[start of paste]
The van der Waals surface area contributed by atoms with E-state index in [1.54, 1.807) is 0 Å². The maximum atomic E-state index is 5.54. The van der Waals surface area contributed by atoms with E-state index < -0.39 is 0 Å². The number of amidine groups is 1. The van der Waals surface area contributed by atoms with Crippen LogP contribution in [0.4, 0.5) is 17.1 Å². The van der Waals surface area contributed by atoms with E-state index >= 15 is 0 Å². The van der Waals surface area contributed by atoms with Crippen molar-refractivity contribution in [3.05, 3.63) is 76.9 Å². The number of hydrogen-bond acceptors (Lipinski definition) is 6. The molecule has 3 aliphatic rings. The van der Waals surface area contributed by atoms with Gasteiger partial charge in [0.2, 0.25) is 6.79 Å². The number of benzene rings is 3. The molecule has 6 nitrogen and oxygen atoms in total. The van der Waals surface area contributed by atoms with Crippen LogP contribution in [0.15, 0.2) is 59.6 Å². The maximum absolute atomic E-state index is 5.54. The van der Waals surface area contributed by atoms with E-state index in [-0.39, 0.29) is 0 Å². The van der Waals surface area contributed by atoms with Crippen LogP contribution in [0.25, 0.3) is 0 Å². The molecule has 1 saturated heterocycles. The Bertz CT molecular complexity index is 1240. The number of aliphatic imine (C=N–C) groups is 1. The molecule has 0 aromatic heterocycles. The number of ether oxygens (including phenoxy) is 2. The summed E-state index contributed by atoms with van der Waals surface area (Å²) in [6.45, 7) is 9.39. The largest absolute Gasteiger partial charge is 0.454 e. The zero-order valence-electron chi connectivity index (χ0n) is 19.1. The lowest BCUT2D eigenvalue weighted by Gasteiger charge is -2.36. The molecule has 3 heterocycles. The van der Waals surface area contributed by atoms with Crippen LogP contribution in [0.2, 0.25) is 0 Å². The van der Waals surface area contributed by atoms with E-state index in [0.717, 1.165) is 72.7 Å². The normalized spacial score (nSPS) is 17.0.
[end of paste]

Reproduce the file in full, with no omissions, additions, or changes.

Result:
The van der Waals surface area contributed by atoms with E-state index in [1.54, 1.807) is 0 Å². The maximum atomic E-state index is 5.54. The van der Waals surface area contributed by atoms with E-state index < -0.39 is 0 Å². The number of amidine groups is 1. The van der Waals surface area contributed by atoms with Crippen LogP contribution in [0.4, 0.5) is 17.1 Å². The van der Waals surface area contributed by atoms with E-state index >= 15 is 0 Å². The van der Waals surface area contributed by atoms with Crippen molar-refractivity contribution in [3.05, 3.63) is 76.9 Å². The number of hydrogen-bond acceptors (Lipinski definition) is 6. The molecule has 3 aliphatic rings. The van der Waals surface area contributed by atoms with Gasteiger partial charge in [0.2, 0.25) is 6.79 Å². The number of benzene rings is 3. The molecule has 6 nitrogen and oxygen atoms in total. The van der Waals surface area contributed by atoms with Crippen LogP contribution in [0.15, 0.2) is 59.6 Å². The maximum absolute atomic E-state index is 5.54. The van der Waals surface area contributed by atoms with E-state index in [-0.39, 0.29) is 0 Å². The van der Waals surface area contributed by atoms with Crippen LogP contribution in [0.25, 0.3) is 0 Å². The molecule has 1 saturated heterocycles. The Bertz CT molecular complexity index is 1240. The number of aliphatic imine (C=N–C) groups is 1. The molecule has 0 aromatic heterocycles. The number of ether oxygens (including phenoxy) is 2. The summed E-state index contributed by atoms with van der Waals surface area (Å²) in [6.45, 7) is 9.39. The largest absolute Gasteiger partial charge is 0.454 e. The zero-order valence-electron chi connectivity index (χ0n) is 19.1. The lowest BCUT2D eigenvalue weighted by Gasteiger charge is -2.36. The molecule has 3 heterocycles. The van der Waals surface area contributed by atoms with Crippen LogP contribution in [0.2, 0.25) is 0 Å². The van der Waals surface area contributed by atoms with E-state index in [0.717, 1.165) is 72.7 Å². The normalized spacial score (nSPS) is 17.0.